Ludwig of Bavaria

see also: Prince Ludwig of Bavaria as a Reichsfeind

Ludwig of Bavaria and Helmstadt: The Heroic Memory of an Unmilitary Prince


Frank Lorenz Müller

3 October 1909 was a big day for the small village of Helmstadt in Lower Franconia. Nothing very exciting had happened there for more than 40 years, but now an event of such magnitude was about to take place, that the Senior Postal Director from the nearby regional capital of Würzburg promised the villagers that he would deploy all the available post office motorcars to cope with the additional traffic on the day and would also reinforce the telegraph and telephone services. The inhabitants of Helmstadt were called upon to decorate their houses and the streets of the village, while Karl Scheller, a Würzburg florist, was contracted to bedeck the school hall, the dining hall of the local hostelry “Zur Krone” and – most important of all – the site of the monument with flowers. For 3 October 1909 was the day when – in the presence of a host of local worthies and, most importantly, of the man himself – Helmstadt’s monument commemorating the wounding of Prince Ludwig of Bavaria on the battlefield would be unveiled. The heroic moment had occurred when the heir to the Bavarian throne was involved in a skirmish with Prussian troops just outside Helmstadt on 25 July 1866 – the last time something exciting had happened there.

The German War of 1866 saw Prussia and her few allies pitted against Austria and the majority of the German states. The main campaign took place in Bohemia, where Prussian armies commanded by Helmuth von Moltke eventually defeated Austria’s northern army and Saxon units at Königgrätz on 3 July 1866. Even after this decisive victory there were some minor engagements in central Germany, though, where Prussian units attacked the forces of Austria’s Bavarian and Württemberg allies. One of these was the skirmish at Helmstadt. Serving as a junior officer within a unit commanded by his father, Prince Luitpold, the young Prince Ludwig of Bavaria was knocked off his horse by a Prussian bullet that hit him in the leg. Having lain on the ground for some time, he was eventually carried to a dressing station. It was only here that the wounded officer was recognised as a royal prince. Even though Ludwig had lost a fair amount of blood and the surgeons failed to remove the bullet that was lodged in his thigh, the prince recovered. The day left him with a lifelong limp, though, and confirmed to this unenthusiastic soldier that the military life was not for him. Not long afterwards the bookish 21-year-old requested to be relieved of his army duties and returned to his university studies.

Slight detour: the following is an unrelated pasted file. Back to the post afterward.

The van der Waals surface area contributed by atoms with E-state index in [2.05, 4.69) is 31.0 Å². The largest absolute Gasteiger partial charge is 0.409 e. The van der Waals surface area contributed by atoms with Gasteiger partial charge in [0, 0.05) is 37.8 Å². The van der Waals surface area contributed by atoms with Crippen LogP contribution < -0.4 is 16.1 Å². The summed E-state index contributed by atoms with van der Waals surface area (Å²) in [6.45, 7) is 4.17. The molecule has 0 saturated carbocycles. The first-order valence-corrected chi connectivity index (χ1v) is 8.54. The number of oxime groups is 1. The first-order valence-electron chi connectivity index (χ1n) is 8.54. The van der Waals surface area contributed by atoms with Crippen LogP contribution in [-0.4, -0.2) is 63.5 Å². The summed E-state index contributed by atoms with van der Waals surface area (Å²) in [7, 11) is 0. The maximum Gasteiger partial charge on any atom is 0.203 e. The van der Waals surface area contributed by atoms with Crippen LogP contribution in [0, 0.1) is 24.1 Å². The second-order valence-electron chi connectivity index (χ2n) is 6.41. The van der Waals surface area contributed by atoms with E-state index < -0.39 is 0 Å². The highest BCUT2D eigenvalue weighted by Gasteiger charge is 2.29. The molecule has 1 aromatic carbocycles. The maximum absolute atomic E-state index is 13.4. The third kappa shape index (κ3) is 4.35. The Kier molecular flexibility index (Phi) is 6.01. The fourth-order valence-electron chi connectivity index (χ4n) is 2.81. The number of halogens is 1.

Young Prince Ludwig in uniform; photograph by court photographer Joseph Albert; WiKi Commons

As was standard practice for princes in nineteenth-century Europe, Prince Ludwig of Bavaria had joined the army at a young age. His branch of the Wittelsbach dynasty displayed a particular aptitude for the military life: his father Luitpold was a dedicated and successful officer. He led the 3rd Bavarian division during the war of 1866, was promoted to inspector-general of the Bavarian army three years later and represented Bavaria at the general headquarters of the German forces during the 1870/71 war with France. Two of Luitpold’s sons continued in their father’s footsteps: Leopold, who commanded troops in combat in 1866 and 1870/1, reached the rank of field marshal in 1905. His younger brother Arnulf, who also fought in these two wars, ended his career as the commanding officer of the I Royal Bavarian army corps occupying the rank of a colonel-general. In the same vein Luitpold’s oldest, Prince Ludwig, was enrolled as a junior lieutenant in the 6th light infantry (Jäger) battalion in 1861 when he was just sixteen years old. After his subsequent transfer to the 2nd infantry regiment he was on active – and highly visible! – guard duty on Munich’s central Marienplatz square. Thereafter Ludwig combined a modicum of soldiering with studying at Munich University and, in 1866, joined the campaign that would lead him to Helmstadt.

That the prince effectively withdrew from any form of active military service after 1866 – he did not even join the war of 1870/71 in any way – did not seriously hamper his advancement through the ranks, though: he was promoted to a colonelcy in 1867, to major-general in 1876 and finally, in 1884, to General der Infanterie. These were obviously nothing more than decorative promotions, for the future king of Bavaria cut a thoroughly un-military figure and pursued this part of his public duties with palpably scant vigour. According to the memoirs of the Bavarian war minister Philipp von Hellingrath, when it came to military matters, all the last king of Bavaria did was “to keep up appearances”. Reporting to Berlin in 1891, the Prussian envoy mentioned that the mayor of Nuremberg had been ill-advised to call Ludwig a great soldier in a recent speech, because “it was generally known how little His Royal Highness is inclined to military matters.” The most famous comment on Ludwig’s civilian proclivities was a widely-noted cartoon published by the Simplicissimus magazine in September 1909. Entitled “Kaisermanöver” it depicted an excessively dashing Kaiser Wilhelm II keenly pointing out the “positions of the enemy troops” to a dishevelled-looking, doddery, over-weight and bespectacled Prince Ludwig, who could not possibly look any more out of place than he does in this military setting. As one would expect from a paper with as strong an anti-militaristic tradition as the Simplicissimus the drawing clearly lampooned the ridiculously over-eager emperor. But for supporters of the Bavarian monarchy the cartoon did not make for comfortable viewing either – especially at a time when military prowess and pride in martial virtues were still widely considered obligatory aspects of successful monarchies.